Given the looming U.S. presidential election, partisan animosity between Democrats and Republicans in Washington and the parties’ sharply different agendas, I think the chance of another stimulus bill passing is around 60%. Democrats don’t want to give President Donald Trump a “win” heading into the election, and the president doesn’t want to give states and cities $1 trillion, as Democrats are demanding. Still, it’s worth considering what stocks to buy if Congress does implement new stimulus measures.
If the coronavirus crisis worsens tremendously in the fall, Congress may have to act in order to prevent an economic depression before a vaccine is ready. Such a bill would likely include more money for airlines and small businesses, along with more funds for most taxpayers.
Here are 5 stocks to buy if Congress looks set to pass additional stimulus:
- Delta Airlines (NYSE:DAL)
- General Electric (NYSE:GE)
- Target (NYSE:TGT)
- Dollar Tree (NASDAQ:DLTR)
- Overstock.com (NASDAQ:OSTK)
Given the points I laid out, investors who want to benefit from such a bill should hold off on buying stocks until there is a meaningful deterioration of the coronavirus crisis at the end of September or beginning of October, and a subsequent pullback in the stock market.
Delta Airlines (DAL)
Congress provided a large amount of money to the nation’s airlines in the first stimulus bill, showing that the lawmakers are clearly intent on preventing the companies from going bankrupt. There are probably two reasons for that: the airlines employ tens of thousands of Americans, and they’re an important component of America’s transportation infrastructure.
Delta Airlines (NYSE:DAL) is on solid financial footing. But DAL stock is still likely to tumble if the pandemic worsens, and its shares will probably subsequently rebound tremendously if Congress provides more money to the airlines. As a result, it’s a good stock to buy for both growth and risk-averse investors if the scenario I described plays out.
As I noted in a previous column, as of July, Delta’s cash burn was down to $40 million per day, while its liquidity stood at $15 billion. As a result, I pointed out, the airlines “will almost definitely not need to raise more money during the pandemic.” But, if the pandemic worsens in the fall, worries about the airlines’ short-term and medium-term outlook will almost definitely cause their shares to retreat, creating a good buying opportunity ahead of a likely stimulus bill and vaccine.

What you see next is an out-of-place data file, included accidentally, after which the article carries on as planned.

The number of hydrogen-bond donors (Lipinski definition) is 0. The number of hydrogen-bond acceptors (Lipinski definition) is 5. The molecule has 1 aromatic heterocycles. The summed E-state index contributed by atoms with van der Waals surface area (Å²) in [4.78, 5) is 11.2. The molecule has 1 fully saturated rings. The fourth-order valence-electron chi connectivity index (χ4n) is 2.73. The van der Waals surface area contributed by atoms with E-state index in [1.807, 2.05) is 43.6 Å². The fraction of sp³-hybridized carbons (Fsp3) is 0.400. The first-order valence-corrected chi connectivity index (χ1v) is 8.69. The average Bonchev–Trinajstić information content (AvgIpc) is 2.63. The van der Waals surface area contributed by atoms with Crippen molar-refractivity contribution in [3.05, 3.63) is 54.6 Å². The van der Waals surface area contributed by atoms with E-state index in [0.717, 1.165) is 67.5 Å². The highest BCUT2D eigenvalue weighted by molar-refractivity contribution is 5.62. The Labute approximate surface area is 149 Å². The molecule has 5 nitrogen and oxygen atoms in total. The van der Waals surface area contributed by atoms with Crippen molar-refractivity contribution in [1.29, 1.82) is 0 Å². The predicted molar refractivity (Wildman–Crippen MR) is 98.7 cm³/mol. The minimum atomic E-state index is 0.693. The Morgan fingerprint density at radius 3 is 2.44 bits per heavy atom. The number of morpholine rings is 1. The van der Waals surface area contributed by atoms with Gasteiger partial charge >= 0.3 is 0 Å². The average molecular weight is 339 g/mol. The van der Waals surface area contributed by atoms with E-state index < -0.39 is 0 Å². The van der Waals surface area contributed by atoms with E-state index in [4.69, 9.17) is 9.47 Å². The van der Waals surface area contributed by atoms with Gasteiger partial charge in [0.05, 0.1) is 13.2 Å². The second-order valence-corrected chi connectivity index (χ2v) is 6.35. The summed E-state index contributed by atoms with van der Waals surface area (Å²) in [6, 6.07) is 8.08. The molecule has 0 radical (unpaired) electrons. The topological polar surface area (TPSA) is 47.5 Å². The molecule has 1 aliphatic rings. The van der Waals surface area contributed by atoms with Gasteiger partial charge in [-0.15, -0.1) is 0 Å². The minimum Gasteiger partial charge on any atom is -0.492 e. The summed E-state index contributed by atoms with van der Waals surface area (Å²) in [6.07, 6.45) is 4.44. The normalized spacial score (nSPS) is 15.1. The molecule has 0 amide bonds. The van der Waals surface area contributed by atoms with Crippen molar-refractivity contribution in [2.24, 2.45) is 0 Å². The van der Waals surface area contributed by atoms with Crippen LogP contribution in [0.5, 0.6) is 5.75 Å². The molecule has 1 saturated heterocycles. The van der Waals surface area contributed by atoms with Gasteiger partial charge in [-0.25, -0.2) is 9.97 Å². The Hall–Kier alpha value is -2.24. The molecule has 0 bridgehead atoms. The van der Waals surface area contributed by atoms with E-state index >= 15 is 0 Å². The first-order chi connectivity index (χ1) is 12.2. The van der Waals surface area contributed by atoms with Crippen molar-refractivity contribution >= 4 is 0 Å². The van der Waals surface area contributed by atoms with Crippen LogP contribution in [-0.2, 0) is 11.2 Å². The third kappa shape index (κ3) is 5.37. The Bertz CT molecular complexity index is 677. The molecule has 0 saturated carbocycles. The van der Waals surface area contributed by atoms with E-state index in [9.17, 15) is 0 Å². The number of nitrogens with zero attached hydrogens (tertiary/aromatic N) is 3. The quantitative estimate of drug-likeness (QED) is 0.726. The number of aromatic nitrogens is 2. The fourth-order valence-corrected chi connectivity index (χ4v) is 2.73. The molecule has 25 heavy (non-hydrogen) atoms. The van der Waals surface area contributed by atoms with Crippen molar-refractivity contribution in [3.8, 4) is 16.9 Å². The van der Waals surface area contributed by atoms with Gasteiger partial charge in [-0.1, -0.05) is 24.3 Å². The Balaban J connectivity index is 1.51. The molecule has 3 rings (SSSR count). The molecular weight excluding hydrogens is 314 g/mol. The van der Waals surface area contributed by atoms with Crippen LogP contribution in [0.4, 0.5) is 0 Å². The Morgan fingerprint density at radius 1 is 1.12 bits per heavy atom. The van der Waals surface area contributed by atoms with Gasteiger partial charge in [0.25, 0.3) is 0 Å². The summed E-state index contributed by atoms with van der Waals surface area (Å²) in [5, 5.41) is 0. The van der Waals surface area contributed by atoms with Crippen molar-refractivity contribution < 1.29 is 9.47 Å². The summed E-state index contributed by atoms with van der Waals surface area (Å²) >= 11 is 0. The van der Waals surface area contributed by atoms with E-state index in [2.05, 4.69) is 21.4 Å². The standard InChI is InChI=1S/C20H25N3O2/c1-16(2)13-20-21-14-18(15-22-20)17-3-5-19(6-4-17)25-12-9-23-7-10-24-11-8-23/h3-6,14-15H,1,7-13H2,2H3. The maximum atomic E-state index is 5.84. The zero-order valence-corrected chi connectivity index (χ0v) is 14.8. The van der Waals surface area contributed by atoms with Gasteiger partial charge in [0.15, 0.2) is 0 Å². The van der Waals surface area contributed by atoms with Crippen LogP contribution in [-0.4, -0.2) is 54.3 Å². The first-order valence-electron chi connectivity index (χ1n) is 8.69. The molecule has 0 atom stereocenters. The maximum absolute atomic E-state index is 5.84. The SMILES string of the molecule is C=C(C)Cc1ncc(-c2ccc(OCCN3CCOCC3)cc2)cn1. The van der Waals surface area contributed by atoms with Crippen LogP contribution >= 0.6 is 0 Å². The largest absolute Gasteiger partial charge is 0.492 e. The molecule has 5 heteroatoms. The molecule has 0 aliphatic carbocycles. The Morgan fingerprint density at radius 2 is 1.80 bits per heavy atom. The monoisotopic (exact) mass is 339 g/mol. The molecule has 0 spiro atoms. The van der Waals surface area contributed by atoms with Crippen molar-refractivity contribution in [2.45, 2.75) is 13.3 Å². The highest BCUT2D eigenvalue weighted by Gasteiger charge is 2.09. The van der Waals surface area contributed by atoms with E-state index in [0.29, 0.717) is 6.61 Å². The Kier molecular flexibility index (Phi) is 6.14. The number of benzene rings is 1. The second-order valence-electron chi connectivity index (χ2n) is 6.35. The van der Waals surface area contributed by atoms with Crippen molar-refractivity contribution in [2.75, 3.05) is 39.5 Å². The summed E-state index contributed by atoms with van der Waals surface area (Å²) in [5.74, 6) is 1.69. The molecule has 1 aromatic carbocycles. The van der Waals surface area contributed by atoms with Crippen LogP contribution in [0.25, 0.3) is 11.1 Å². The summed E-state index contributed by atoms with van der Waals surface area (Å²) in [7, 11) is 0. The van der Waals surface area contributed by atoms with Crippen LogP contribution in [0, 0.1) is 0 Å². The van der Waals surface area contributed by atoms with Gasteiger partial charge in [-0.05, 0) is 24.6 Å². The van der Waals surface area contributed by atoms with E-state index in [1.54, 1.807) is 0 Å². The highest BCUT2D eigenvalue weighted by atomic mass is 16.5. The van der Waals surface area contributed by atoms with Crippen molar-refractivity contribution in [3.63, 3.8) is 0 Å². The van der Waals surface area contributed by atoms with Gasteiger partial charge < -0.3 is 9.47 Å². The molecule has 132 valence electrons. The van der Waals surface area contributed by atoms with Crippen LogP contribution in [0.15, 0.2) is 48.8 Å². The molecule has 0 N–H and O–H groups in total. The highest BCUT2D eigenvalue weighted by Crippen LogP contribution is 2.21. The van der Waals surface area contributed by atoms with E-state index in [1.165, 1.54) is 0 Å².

General Electric (GE)
General Electric (NYSE:GE) is closely tied to the airlines’ fate, as its Aviation unit is its largest business. The unit specializes in selling and servicing engines to commercial airlines.
Even in the thick of the coronavirus crisis, the Aviation segment accounted for $4.4 billion of the conglomerate’s $16.1 billion of industrial revenue in the second quarter. In Q4, before the pandemic, Aviation generated $8.9 billion of revenue and $2.1 billion of profit.
At its pre-pandemic peak in February, GE stock price exceeded $13. Shares bottomed out at $5.48 at the beginning of the pandemic in March. During a “second wave” of the coronavirus, GE could near its previous low and then rebound to $10-$11 following a stimulus bill and the introduction of a coronavirus vaccine.
At the end of Q2, GE was holding $41 billion of cash and able to access an additional $20 billion of loans. It burned only $2.1 billion of cash in Q2, and expects to start generating cash again “by 2021.” Like Delta, whatever happens with the coronavirus crisis and Congress, GE stock clearly isn’t going anywhere.
Target (NYSE:TGT) is clearly firing on all cylinders, as consumers definitely like not only the company’s big-box stores, but its website as well.
The retailer’s Q2 earnings per share came in at $3.38, versus analysts’ average estimate of $1.64. Its revenue was $22.98 billion, $2.87 billion above the mean outlook.
Target’s comparable sales soared by a tremendous 24.3% YOY, blowing past the average outlook of 7.6%. Incredibly, the retailer’s digital comparable sales jumped 195% YOY. The increase in the digital comp was responsible “for 13.4 percentage points of [the company’s] comparable sales growth,” the retailer reported.